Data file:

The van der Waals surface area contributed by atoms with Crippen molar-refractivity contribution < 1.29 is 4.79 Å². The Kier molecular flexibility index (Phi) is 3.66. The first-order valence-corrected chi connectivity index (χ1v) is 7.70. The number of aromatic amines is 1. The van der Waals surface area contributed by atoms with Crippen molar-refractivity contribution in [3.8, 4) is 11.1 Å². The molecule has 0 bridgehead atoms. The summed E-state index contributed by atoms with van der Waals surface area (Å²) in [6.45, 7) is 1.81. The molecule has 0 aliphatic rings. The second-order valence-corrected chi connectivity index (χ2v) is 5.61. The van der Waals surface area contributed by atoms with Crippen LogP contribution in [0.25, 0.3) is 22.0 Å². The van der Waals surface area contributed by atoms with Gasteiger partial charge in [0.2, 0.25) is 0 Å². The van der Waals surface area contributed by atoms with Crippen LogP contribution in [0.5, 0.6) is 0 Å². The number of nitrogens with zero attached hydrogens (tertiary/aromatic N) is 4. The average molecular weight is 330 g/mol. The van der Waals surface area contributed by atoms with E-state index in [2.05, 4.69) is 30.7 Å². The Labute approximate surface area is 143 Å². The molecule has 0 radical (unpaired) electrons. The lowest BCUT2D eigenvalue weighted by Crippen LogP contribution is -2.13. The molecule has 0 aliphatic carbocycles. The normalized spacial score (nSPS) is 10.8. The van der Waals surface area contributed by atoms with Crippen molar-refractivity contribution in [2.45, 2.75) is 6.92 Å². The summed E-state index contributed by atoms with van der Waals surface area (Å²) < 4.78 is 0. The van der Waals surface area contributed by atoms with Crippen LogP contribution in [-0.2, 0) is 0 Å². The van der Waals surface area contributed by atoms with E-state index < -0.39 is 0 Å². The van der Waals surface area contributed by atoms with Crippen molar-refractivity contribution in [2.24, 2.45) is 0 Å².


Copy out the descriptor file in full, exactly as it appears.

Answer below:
The van der Waals surface area contributed by atoms with Crippen molar-refractivity contribution < 1.29 is 4.79 Å². The Kier molecular flexibility index (Phi) is 3.66. The first-order valence-corrected chi connectivity index (χ1v) is 7.70. The number of aromatic amines is 1. The van der Waals surface area contributed by atoms with Crippen molar-refractivity contribution in [3.8, 4) is 11.1 Å². The molecule has 0 bridgehead atoms. The summed E-state index contributed by atoms with van der Waals surface area (Å²) in [6.45, 7) is 1.81. The molecule has 0 aliphatic rings. The second-order valence-corrected chi connectivity index (χ2v) is 5.61. The van der Waals surface area contributed by atoms with Crippen LogP contribution in [0.25, 0.3) is 22.0 Å². The van der Waals surface area contributed by atoms with Gasteiger partial charge in [0.2, 0.25) is 0 Å². The van der Waals surface area contributed by atoms with Crippen LogP contribution in [0.5, 0.6) is 0 Å². The number of nitrogens with zero attached hydrogens (tertiary/aromatic N) is 4. The average molecular weight is 330 g/mol. The van der Waals surface area contributed by atoms with E-state index in [2.05, 4.69) is 30.7 Å². The Labute approximate surface area is 143 Å². The molecule has 0 radical (unpaired) electrons. The lowest BCUT2D eigenvalue weighted by Crippen LogP contribution is -2.13. The molecule has 0 aliphatic carbocycles. The normalized spacial score (nSPS) is 10.8. The van der Waals surface area contributed by atoms with Crippen molar-refractivity contribution in [2.45, 2.75) is 6.92 Å². The summed E-state index contributed by atoms with van der Waals surface area (Å²) < 4.78 is 0. The van der Waals surface area contributed by atoms with Crippen LogP contribution in [-0.2, 0) is 0 Å². The van der Waals surface area contributed by atoms with E-state index < -0.39 is 0 Å². The van der Waals surface area contributed by atoms with Crippen molar-refractivity contribution in [2.24, 2.45) is 0 Å².